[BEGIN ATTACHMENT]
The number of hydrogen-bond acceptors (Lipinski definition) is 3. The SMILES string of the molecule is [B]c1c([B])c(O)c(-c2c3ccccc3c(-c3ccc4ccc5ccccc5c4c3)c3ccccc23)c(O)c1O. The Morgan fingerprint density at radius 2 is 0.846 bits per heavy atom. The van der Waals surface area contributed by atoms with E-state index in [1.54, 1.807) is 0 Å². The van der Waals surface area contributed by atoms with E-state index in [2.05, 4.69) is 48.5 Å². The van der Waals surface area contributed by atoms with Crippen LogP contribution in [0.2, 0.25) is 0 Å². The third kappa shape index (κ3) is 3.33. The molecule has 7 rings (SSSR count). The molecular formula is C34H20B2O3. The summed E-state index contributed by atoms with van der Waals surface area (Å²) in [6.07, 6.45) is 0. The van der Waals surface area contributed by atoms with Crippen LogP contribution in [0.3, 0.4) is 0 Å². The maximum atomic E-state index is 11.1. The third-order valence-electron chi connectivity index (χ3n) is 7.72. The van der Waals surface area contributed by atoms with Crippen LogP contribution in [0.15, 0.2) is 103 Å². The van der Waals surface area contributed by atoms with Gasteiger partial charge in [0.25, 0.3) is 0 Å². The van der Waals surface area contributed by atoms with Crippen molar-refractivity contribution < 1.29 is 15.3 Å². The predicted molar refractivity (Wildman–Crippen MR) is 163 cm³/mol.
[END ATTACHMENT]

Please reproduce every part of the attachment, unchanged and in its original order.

The number of hydrogen-bond acceptors (Lipinski definition) is 3. The SMILES string of the molecule is [B]c1c([B])c(O)c(-c2c3ccccc3c(-c3ccc4ccc5ccccc5c4c3)c3ccccc23)c(O)c1O. The Morgan fingerprint density at radius 2 is 0.846 bits per heavy atom. The van der Waals surface area contributed by atoms with E-state index in [1.54, 1.807) is 0 Å². The van der Waals surface area contributed by atoms with E-state index in [2.05, 4.69) is 48.5 Å². The van der Waals surface area contributed by atoms with Crippen LogP contribution in [0.2, 0.25) is 0 Å². The third kappa shape index (κ3) is 3.33. The molecule has 7 rings (SSSR count). The molecular formula is C34H20B2O3. The summed E-state index contributed by atoms with van der Waals surface area (Å²) in [6.07, 6.45) is 0. The van der Waals surface area contributed by atoms with Crippen LogP contribution in [0.3, 0.4) is 0 Å². The maximum atomic E-state index is 11.1. The third-order valence-electron chi connectivity index (χ3n) is 7.72. The van der Waals surface area contributed by atoms with Crippen LogP contribution in [0.15, 0.2) is 103 Å². The van der Waals surface area contributed by atoms with Gasteiger partial charge in [0.25, 0.3) is 0 Å². The van der Waals surface area contributed by atoms with Crippen molar-refractivity contribution < 1.29 is 15.3 Å². The predicted molar refractivity (Wildman–Crippen MR) is 163 cm³/mol.